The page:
BEIJING – After four disappointing years, Chinese economists have realized that slowing GDP growth – from a post-crisis peak of 12.8% in 2010 to about 7% today – is mainly structural, rather than cyclical. In other words, China’s potential growth rate has settled onto a significantly lower plateau. While the country should be able to avoid a hard landing, it can expect annual growth to remain at 6-7% over the next decade. But this may not necessarily be bad news.
One might question why GDP in China, where per capita income recently surpassed $7,000, is set to grow so much more slowly than Japan’s did from 1956 to 1970, when the Japanese economy, with per capita income starting from about $7,000, averaged 9.7% annual growth. The answer lies in potential growth.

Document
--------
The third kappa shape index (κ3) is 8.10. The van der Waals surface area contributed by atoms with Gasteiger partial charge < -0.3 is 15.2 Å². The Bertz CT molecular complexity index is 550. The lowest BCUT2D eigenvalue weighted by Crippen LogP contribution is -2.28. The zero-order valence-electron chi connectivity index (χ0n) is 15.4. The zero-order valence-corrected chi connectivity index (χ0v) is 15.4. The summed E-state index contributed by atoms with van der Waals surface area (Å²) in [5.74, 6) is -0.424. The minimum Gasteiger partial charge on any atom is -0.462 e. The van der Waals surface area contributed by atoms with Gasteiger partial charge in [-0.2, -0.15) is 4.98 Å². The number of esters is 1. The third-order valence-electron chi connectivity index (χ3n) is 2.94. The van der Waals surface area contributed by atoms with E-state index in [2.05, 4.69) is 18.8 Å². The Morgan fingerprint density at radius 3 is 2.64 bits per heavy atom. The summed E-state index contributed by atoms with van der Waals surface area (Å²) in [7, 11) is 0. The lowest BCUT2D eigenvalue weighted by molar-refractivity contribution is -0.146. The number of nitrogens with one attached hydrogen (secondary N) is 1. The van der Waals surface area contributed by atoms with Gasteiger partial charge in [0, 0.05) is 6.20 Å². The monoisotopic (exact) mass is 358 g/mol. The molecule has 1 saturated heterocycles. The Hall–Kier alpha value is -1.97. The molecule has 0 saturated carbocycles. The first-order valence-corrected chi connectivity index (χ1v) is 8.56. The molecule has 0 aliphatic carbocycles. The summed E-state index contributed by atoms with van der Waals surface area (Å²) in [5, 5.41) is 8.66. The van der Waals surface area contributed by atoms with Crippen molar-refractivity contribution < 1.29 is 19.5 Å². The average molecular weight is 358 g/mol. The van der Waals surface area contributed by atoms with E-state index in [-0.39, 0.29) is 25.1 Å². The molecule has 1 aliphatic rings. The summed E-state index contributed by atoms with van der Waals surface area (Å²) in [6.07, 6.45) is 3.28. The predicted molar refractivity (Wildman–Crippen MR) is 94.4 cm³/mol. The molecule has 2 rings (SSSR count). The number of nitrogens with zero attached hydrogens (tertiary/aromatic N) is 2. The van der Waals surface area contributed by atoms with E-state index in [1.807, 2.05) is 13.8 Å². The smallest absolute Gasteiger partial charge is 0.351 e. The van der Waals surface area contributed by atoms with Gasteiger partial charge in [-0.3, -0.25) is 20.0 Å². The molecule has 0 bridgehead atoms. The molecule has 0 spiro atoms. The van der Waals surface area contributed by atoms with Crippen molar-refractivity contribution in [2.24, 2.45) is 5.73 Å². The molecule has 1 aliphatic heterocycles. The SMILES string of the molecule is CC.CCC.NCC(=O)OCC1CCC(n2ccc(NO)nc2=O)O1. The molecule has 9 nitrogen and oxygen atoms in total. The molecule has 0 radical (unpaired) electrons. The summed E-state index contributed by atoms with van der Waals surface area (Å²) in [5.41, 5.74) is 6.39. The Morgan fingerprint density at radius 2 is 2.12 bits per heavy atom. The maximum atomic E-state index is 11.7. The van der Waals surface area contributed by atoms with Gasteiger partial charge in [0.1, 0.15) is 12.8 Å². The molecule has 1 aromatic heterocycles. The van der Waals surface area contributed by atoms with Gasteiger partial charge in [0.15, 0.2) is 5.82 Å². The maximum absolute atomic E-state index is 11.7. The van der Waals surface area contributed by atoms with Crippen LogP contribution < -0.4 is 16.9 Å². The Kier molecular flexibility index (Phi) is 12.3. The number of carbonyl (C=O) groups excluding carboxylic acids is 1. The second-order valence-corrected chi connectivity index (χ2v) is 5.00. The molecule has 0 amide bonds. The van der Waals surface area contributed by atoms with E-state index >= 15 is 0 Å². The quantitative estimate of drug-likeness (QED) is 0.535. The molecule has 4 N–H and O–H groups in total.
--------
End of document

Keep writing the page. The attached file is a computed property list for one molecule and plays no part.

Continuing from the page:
Whereas, according to Japan’s central bank, Japanese labor productivity grew by more than 10% annually, on average, from 1960 to 1973, Chinese productivity has been declining steadily in recent years, from 11.8% in 2001-2008 to 8.8% in 2008-2012, and to 7.4% in 2011-2012. Japan’s labor supply (measured in labor hours) was also growing during that period, by more than 3% annually. By contrast, China’s working-age population has been shrinking, by more than three million annually, since 2012 – a trend that will, with a 4-6-year lag, cause labor-supply growth to decline, and even turn negative.
Given the difficulty of reversing these trends, it is difficult to imagine how China could maintain a growth rate anywhere close to 10% for another decade, despite its low per capita income. But there is more.